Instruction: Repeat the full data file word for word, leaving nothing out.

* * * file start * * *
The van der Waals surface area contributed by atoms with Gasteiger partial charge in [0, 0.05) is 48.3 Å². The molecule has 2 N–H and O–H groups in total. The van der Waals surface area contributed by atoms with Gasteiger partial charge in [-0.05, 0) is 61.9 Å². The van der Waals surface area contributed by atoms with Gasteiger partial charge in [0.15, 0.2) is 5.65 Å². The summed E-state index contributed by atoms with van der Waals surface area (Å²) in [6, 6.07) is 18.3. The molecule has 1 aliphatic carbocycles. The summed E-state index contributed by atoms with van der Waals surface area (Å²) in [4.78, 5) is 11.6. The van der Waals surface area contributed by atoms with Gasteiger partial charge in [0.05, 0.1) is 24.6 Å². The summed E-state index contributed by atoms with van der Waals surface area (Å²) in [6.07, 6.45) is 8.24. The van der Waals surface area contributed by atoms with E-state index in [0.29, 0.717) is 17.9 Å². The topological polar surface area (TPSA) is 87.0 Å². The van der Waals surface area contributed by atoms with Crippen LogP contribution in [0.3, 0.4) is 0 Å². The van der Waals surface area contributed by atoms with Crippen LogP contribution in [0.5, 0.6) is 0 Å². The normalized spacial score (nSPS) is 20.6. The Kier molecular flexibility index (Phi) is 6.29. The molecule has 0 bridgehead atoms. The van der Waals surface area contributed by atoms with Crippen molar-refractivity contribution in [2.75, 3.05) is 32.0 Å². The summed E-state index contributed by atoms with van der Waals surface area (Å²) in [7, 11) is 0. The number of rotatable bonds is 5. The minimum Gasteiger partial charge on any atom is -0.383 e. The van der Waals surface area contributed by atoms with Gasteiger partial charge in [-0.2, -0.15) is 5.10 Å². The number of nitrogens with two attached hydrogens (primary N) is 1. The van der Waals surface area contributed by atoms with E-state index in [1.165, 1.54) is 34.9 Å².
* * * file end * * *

The van der Waals surface area contributed by atoms with Gasteiger partial charge in [0, 0.05) is 48.3 Å². The molecule has 2 N–H and O–H groups in total. The van der Waals surface area contributed by atoms with Gasteiger partial charge in [-0.05, 0) is 61.9 Å². The van der Waals surface area contributed by atoms with Gasteiger partial charge in [0.15, 0.2) is 5.65 Å². The summed E-state index contributed by atoms with van der Waals surface area (Å²) in [6, 6.07) is 18.3. The molecule has 1 aliphatic carbocycles. The summed E-state index contributed by atoms with van der Waals surface area (Å²) in [4.78, 5) is 11.6. The van der Waals surface area contributed by atoms with Gasteiger partial charge in [0.05, 0.1) is 24.6 Å². The summed E-state index contributed by atoms with van der Waals surface area (Å²) in [6.07, 6.45) is 8.24. The van der Waals surface area contributed by atoms with E-state index in [0.29, 0.717) is 17.9 Å². The topological polar surface area (TPSA) is 87.0 Å². The van der Waals surface area contributed by atoms with Crippen LogP contribution in [0.3, 0.4) is 0 Å². The van der Waals surface area contributed by atoms with Crippen LogP contribution in [0.5, 0.6) is 0 Å². The normalized spacial score (nSPS) is 20.6. The Kier molecular flexibility index (Phi) is 6.29. The molecule has 0 bridgehead atoms. The van der Waals surface area contributed by atoms with Crippen molar-refractivity contribution in [2.75, 3.05) is 32.0 Å². The summed E-state index contributed by atoms with van der Waals surface area (Å²) in [7, 11) is 0. The number of rotatable bonds is 5. The minimum Gasteiger partial charge on any atom is -0.383 e. The van der Waals surface area contributed by atoms with Gasteiger partial charge in [-0.2, -0.15) is 5.10 Å². The number of nitrogens with two attached hydrogens (primary N) is 1. The van der Waals surface area contributed by atoms with E-state index in [1.165, 1.54) is 34.9 Å².